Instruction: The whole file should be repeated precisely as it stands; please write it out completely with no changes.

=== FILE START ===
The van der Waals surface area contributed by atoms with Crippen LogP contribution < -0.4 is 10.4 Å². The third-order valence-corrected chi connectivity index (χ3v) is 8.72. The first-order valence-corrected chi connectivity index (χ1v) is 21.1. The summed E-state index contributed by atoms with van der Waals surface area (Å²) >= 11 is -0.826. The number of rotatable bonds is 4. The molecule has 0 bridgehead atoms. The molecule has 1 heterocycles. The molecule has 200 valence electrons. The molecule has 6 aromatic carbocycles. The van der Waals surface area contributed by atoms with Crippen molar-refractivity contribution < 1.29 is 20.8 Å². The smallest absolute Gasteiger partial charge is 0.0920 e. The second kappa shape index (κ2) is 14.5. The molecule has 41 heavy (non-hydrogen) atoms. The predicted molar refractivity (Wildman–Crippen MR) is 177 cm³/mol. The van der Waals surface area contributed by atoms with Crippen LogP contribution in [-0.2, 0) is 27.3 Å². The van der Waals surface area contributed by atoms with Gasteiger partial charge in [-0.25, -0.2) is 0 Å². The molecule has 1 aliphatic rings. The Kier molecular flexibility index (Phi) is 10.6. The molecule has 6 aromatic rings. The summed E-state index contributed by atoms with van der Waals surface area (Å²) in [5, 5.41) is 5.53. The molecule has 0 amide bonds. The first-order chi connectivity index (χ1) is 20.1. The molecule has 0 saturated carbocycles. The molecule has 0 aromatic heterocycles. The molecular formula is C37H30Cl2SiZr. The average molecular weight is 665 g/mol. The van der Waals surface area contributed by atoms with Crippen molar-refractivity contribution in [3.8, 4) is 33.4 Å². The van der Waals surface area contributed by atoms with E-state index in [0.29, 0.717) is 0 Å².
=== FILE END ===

The van der Waals surface area contributed by atoms with Crippen LogP contribution < -0.4 is 10.4 Å². The third-order valence-corrected chi connectivity index (χ3v) is 8.72. The first-order valence-corrected chi connectivity index (χ1v) is 21.1. The summed E-state index contributed by atoms with van der Waals surface area (Å²) >= 11 is -0.826. The number of rotatable bonds is 4. The molecule has 0 bridgehead atoms. The molecule has 1 heterocycles. The molecule has 200 valence electrons. The molecule has 6 aromatic carbocycles. The van der Waals surface area contributed by atoms with Crippen molar-refractivity contribution < 1.29 is 20.8 Å². The smallest absolute Gasteiger partial charge is 0.0920 e. The second kappa shape index (κ2) is 14.5. The molecule has 41 heavy (non-hydrogen) atoms. The predicted molar refractivity (Wildman–Crippen MR) is 177 cm³/mol. The van der Waals surface area contributed by atoms with Crippen LogP contribution in [-0.2, 0) is 27.3 Å². The van der Waals surface area contributed by atoms with Gasteiger partial charge in [-0.25, -0.2) is 0 Å². The molecule has 1 aliphatic rings. The Kier molecular flexibility index (Phi) is 10.6. The molecule has 6 aromatic rings. The summed E-state index contributed by atoms with van der Waals surface area (Å²) in [5, 5.41) is 5.53. The molecule has 0 amide bonds. The first-order chi connectivity index (χ1) is 20.1. The molecule has 0 saturated carbocycles. The molecule has 0 aromatic heterocycles. The molecular formula is C37H30Cl2SiZr. The average molecular weight is 665 g/mol. The van der Waals surface area contributed by atoms with Crippen molar-refractivity contribution in [3.8, 4) is 33.4 Å². The van der Waals surface area contributed by atoms with E-state index in [0.29, 0.717) is 0 Å².